Fort Buxton (1754-1763) - A French & Indian War settlers's fortification first established as Woodman's Fort in 1754 near Buxton, York County, Maine. Abandoned as a military fortification circa 1763. Assigned Location ID ME00088.
This fort was established by a vote of the local Proprietors on 29 May 1754 in response to threats of attacks from the French and their Indian Allies at the beginning of the French & Indian War. The war actually began in the region in 1755 but this fort was never attacked.
The Proprietors voted to pay William Hancock Eight Pounds to build "a fort or garrison" at the Township within 20 days. The fort was to have a forty-foot square Stockade with logs set three and a half feet into the ground and rising ten feet above the ground, double set. The stockade was to have two watch boxes at opposing corners.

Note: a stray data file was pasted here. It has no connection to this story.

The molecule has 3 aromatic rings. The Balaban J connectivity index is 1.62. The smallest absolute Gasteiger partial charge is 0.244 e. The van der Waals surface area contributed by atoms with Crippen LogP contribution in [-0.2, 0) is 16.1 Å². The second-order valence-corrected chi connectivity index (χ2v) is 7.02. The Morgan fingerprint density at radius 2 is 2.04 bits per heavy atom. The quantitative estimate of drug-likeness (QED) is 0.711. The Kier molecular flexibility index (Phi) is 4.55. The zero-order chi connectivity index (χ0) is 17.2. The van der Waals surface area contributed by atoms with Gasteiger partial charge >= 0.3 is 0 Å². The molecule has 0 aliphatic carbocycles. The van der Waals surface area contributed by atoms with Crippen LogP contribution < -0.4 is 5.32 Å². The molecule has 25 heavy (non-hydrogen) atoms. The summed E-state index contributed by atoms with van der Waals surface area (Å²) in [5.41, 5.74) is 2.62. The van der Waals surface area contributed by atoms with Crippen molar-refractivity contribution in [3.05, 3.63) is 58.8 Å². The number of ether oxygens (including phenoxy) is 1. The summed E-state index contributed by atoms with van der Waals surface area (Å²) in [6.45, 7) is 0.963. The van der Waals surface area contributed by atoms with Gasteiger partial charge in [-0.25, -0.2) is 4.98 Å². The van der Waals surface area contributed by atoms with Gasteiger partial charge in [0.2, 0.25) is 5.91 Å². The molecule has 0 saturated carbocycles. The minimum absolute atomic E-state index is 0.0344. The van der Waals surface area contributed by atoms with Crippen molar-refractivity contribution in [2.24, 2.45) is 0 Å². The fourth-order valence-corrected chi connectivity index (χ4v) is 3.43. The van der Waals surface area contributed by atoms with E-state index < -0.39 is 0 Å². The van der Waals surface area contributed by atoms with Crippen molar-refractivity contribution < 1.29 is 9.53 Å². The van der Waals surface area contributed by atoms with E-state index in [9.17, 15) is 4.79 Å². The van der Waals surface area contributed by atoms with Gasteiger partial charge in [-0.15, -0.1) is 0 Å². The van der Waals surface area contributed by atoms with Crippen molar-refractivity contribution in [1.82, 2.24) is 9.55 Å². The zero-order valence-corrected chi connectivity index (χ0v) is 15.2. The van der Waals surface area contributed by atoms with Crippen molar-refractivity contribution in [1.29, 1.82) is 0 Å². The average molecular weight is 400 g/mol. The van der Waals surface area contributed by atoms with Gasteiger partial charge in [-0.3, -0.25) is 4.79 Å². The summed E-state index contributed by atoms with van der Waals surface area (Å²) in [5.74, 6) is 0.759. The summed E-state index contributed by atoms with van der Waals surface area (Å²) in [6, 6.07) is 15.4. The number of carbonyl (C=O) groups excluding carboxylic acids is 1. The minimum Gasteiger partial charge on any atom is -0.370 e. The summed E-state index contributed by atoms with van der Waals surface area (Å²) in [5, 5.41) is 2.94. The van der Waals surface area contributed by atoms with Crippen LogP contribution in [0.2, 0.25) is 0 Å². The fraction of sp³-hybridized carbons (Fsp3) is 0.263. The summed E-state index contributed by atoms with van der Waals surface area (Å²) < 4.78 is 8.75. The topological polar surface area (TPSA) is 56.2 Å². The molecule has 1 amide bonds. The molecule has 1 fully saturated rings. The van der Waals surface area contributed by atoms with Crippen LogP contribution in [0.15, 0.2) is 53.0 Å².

As-built the fort was said to be annexed to the home of Captain Joseph Woodman at Point Pleasant on Lot 11, Range B, First Division. Initially known as Woodman's Fort, later historians assigned the name Fort Buxton.
Although a specific date of closure is not available it can be assumed that the fall of Quebec in September 1759 signaled an end to the extreme concern about attacks and by the surrender of Detroit in 1760 most people felt the war was over. The Treaty of Paris in 1763 formally ended the war and by then the fort was most probably not used for military purposes.
No visible remains of the fort or the House.